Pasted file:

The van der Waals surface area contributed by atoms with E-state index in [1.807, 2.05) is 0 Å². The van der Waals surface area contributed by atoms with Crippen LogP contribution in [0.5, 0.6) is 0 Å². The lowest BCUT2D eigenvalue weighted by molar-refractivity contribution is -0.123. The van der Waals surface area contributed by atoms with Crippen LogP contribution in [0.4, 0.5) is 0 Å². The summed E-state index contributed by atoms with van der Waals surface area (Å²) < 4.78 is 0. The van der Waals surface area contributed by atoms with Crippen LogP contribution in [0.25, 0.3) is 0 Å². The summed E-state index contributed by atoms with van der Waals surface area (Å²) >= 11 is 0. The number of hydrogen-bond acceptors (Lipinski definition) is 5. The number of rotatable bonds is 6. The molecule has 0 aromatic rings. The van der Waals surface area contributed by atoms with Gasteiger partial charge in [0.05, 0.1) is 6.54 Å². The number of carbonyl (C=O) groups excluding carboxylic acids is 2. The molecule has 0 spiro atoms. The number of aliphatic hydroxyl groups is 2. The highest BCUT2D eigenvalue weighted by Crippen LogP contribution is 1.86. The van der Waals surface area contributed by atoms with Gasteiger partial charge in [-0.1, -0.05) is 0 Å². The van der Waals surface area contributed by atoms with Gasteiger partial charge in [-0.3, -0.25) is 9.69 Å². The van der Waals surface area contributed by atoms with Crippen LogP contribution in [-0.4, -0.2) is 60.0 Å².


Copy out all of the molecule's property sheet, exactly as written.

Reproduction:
The van der Waals surface area contributed by atoms with E-state index in [1.807, 2.05) is 0 Å². The van der Waals surface area contributed by atoms with Crippen LogP contribution in [0.5, 0.6) is 0 Å². The lowest BCUT2D eigenvalue weighted by molar-refractivity contribution is -0.123. The van der Waals surface area contributed by atoms with Crippen LogP contribution in [0.4, 0.5) is 0 Å². The summed E-state index contributed by atoms with van der Waals surface area (Å²) < 4.78 is 0. The van der Waals surface area contributed by atoms with Crippen LogP contribution in [0.25, 0.3) is 0 Å². The summed E-state index contributed by atoms with van der Waals surface area (Å²) >= 11 is 0. The number of hydrogen-bond acceptors (Lipinski definition) is 5. The number of rotatable bonds is 6. The molecule has 0 aromatic rings. The van der Waals surface area contributed by atoms with Gasteiger partial charge in [0.05, 0.1) is 6.54 Å². The number of carbonyl (C=O) groups excluding carboxylic acids is 2. The molecule has 0 spiro atoms. The number of aliphatic hydroxyl groups is 2. The highest BCUT2D eigenvalue weighted by Crippen LogP contribution is 1.86. The van der Waals surface area contributed by atoms with Gasteiger partial charge in [-0.1, -0.05) is 0 Å². The van der Waals surface area contributed by atoms with Gasteiger partial charge in [-0.3, -0.25) is 9.69 Å². The van der Waals surface area contributed by atoms with Crippen LogP contribution in [-0.4, -0.2) is 60.0 Å².